Interview with Chez Josephine's Jean-Claude Baker and Steve Olson

Originally printed in January 2012.

There are numerous reasons to venture to our end of 42nd Street, but two of the most compelling are Chez Josephine and the West Bank Café. The restaurants are as much fixtures in this neighborhood as the companies of Theatre Row, with "Chez Jo's" Jean-Claude Baker and the West Bank's Steve Olson, owners as colorful as the establishments themselves. In 2012, former Director of Marketing Eric Winick posed a few questions to the irrepressible restaurateurs. 


Eric Winick:  When did your restaurant open, and what was your expectation for it?   

Jean-Claude Baker:  I opened Chez Josephine on October 2, 1986.  Not knowing the business, my expectations were to be able to pay the bills each and every week. After 25 years, it is the same song... 

Steve Olson:  I opened West Bank Cafe on June 29, 1978.  I expected the restaurant to be successful, but in the beginning, the street traffic consisted mostly of hookers and drug dealers.  The local Hell’s Kitchen gang The Westies were our only customers.

What was 42nd Street like when you started?

JCB:  Back then, 42nd Street was exciting and definitely dangerous. Theatre Row was a courageous beginning with great hope, talent and new friends. 

Do you have any items that have been on your menu since you opened?

SO: I often hear the restaurant referred to as a “burger joint” in the old days, but the truth is, we’ve always had a burger on the menu as well as contemporary cuisine.  The $4 burger is now $14.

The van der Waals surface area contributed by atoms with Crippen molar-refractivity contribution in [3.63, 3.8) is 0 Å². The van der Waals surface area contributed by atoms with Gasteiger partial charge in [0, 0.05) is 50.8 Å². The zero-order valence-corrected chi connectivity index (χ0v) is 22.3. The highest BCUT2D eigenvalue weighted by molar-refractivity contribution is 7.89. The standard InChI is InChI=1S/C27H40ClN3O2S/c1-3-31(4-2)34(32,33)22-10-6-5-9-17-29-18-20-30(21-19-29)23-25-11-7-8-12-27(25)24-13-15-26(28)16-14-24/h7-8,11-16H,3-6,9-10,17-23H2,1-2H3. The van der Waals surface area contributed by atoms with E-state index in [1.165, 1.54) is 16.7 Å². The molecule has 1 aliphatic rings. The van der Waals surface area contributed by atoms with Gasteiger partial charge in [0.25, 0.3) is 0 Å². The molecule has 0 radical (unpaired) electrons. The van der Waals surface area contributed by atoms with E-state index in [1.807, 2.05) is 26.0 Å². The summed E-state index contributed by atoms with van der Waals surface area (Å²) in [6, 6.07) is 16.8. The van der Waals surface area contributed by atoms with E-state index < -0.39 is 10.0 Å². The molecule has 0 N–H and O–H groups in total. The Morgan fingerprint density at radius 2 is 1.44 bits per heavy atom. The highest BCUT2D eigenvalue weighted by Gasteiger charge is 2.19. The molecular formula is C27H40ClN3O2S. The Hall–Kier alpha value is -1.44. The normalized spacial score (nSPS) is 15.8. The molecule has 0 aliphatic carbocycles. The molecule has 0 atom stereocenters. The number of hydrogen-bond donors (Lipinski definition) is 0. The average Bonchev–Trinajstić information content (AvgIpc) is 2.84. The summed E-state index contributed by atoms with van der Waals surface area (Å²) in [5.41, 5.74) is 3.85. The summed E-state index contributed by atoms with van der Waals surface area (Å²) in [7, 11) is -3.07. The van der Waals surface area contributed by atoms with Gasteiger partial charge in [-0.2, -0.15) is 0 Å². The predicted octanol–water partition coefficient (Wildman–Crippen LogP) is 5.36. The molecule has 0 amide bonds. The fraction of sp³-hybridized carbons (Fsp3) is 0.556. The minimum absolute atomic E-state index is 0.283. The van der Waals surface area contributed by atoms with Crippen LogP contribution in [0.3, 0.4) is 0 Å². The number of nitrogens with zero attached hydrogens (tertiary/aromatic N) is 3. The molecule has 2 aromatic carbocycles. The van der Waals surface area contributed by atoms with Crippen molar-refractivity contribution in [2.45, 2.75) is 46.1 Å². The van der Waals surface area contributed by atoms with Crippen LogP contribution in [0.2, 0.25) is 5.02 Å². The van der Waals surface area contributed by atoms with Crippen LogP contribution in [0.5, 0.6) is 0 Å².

JCB: Our Belgian Endives with Roquefort Societe and Roasted Walnuts has been a must on the menu since we opened. It is now $10, was $4.25 then.

Considering what this block was like when you started, do you consider yourself a pioneer or a survivor? 

JCB: All of us mad enough to become involved in this section of 42nd Street were definitely pioneers, and had to become survivors; there was no other choice.

SO: Let someone else be the pioneer.  I consider myself a survivor.

Okay, dish: what’s your top celebrity-meal story?

JCB: Joan Rivers, a regular, once held a party for 15 friends. A delicious menu, champagne pouring like water, but Joan had a white bread plate in front of her. In it were some 20 white pills, and while her guests enjoyed the multi-course meal, she from time to time would pick up a pill with two fingers, put it in her mouth, and wash it down with champagne. This was her only food during the whole evening. I was puzzled, but never asked her the recipe.

What is your favorite (non-show) PH memory?

JCB: Elizabeth Ashley, while starring in Edward Albee’s Me, Myself & I, chose to be interviewed on Chez Josephine’s terrace. Dear Elizabeth, always concerned about my financial well-being, ordered a full dinner for herself as well as a full dinner (appetizer, filet mignon and dessert) for her beloved pug, Che Guevara.

SO: I was in Las Vegas in September 1983 walking past Caesar’s Palace where there was a huge marquee that said “Bernadette Peters Next Week” and I laughed, because at that very moment, Bernadette Peters and co. were rehearsing Sunday in the Park With George with Stephen Sondheim in my own downstairs theater.

How has Playwrights Horizons figured into your restaurant’s history? 

SO: The reason I took the location was because Playwrights Horizons was there and Theatre Row was getting ready to open.

JCB: Playwrights Horizons is the twin soul of Chez Josephine, and I will always credit your loyal subscribers to be a major part of Chez Josephine’s longevity and success.